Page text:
MachinefabriekDauw [2008 Dekorder]
MachinefabriekMort Aux Vaches [2008 Staalplaat]
Another artist who probably puts out just about any little dithering he comes up with in the studio, Machinefabriek’s unending stream of releases can be very hit or miss (the indie-guitar-pop-sounding records, for example, can only be referred to as miserable) and call into question for me whether it’s always a good idea to be one’s own label or editor. Luckily, 2008 was gifted with two very beautiful sets of recordings–one a series of understated remixes done over the years and the other a studio set put together for a radio appearance on the Dutch VPRO and inspired by Oren Ambarchi’s recording in the same Mort Aux Vaches series.

NekrasovThe Form of Thought From Beast [2008 self released]
One-man experimental black metal, from Australia where apparently Mr. Nekrasov can still find a dark corner to hide in.

O.S.T.Waetka [2008 Ideal]
Electronica has become such a minuscule part of my world over the past few years, but this particular release of sliding, shifting non-rhythms, crackling fuzz and warped frequency layers is so far from the boring run of the mill IDM or polite laptop music which somehow still survives in Berlin and elsewhere (I suppose), and gave me some renewal of faith that the computer may not be a totally dead instrument yet.

RevengeInfiltration. Downfall. Death. [2008 Anti-Goth]
Normally, macho American “brutal” death metal appeals to me about as much as reading the kind of teenage hate poetry that most would-be Columbine killers might scribble on the backs of ketchup-stained Denny’s napkins. This one caught my interest for fairly mundane reasons–being featured in one of my favorite music blogs–so I kept it around and somehow the “brutality” grew on me. “Pulls no punches” might be one hackneyed music pundit phrase that applies.

RobedoorShapeshifter Slave [2008 Olde English Spelling Bee]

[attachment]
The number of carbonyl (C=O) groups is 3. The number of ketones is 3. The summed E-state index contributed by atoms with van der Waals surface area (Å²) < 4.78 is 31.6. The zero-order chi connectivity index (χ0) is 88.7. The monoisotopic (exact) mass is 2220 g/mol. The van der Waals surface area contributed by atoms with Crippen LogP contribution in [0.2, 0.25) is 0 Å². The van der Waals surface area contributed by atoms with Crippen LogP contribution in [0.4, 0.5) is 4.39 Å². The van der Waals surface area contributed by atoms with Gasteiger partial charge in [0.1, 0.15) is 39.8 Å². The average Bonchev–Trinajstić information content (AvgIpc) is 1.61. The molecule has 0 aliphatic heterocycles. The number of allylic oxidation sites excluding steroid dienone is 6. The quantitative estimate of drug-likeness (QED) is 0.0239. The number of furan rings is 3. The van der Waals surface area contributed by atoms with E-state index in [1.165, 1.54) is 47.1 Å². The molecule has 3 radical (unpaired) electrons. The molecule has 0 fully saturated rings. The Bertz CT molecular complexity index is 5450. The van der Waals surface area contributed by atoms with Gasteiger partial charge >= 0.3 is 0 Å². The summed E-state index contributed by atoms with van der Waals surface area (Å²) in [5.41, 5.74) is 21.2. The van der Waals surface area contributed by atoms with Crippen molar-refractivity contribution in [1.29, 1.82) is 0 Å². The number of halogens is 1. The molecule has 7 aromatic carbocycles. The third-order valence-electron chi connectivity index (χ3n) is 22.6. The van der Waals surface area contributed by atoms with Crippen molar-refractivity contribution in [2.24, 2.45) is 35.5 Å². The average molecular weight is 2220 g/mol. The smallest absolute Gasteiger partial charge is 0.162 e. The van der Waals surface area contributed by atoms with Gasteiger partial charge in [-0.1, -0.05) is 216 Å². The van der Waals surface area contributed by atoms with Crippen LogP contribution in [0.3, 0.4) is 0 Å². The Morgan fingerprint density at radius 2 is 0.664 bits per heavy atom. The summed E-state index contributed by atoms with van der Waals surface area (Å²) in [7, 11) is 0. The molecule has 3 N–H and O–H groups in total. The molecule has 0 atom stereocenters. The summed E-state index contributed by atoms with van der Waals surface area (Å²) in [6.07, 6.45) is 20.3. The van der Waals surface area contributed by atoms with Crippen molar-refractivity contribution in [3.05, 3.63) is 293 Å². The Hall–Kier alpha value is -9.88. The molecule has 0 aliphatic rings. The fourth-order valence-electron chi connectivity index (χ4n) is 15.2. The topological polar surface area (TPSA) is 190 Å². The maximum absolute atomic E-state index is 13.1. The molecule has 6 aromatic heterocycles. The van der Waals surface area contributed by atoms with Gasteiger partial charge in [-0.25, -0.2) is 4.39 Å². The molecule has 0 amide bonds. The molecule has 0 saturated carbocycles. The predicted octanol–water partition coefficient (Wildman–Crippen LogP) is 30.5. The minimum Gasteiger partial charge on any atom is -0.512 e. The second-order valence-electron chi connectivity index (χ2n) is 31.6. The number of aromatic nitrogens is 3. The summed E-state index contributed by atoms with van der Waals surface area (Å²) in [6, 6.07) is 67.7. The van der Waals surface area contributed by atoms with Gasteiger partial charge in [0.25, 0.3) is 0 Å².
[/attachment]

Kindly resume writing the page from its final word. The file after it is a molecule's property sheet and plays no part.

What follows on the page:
RobedoorShrine to the Possessor [2008 Music Fellowship]
Slithers, fire and knives. Harsher than Burial Hex but still quite spooky, and perhaps even something of a jam thrown in. Very glad to make their musical acquaintance in zero-eight.

Rudimentary PeniNo More Pain [2008 Southern]
While not nearly so brain-melting or classic as Death Church, which sent my 19 year old mind on so many black-and-white London death trips so long ago, No More Pain does prove that everyone’s favorite goth-punk paranoid-schizophrenic basket case Nick Blinko still has what it takes. (No, I wasn’t 19 when Death Church came out in 1983. This salty old dog isn’t that old and salty…)

SalomeSalome [2008 Vendetta]
Southern in the “South shall rise again” sense, Salome features the next challenger to Monarch’s cute-with-razor-scars Hello Kitty doom princess vocalist. I imagine the victims of facial acid attacks in Pakistan might sound similar to this particular lady. Guitars, drums, no bass but you might not notice. Vendetta, the label, happens to be local Berlin kids, which gives me an extra little kick.

Stefan Kushima Don’t Touch the Walls [2008 Blackest Rainbow]
Fantastically deep drone release from a fresh-faced newcomer.

Sun ArawThe Phyn [2008 Not Not Fun]
Southern California psych-folk freak-down. Fun in the desert sun.

Sunn O)))Domkirke [2008 Southern Lord]
Sorry, but I’m a sucker for church organs. Nuff said.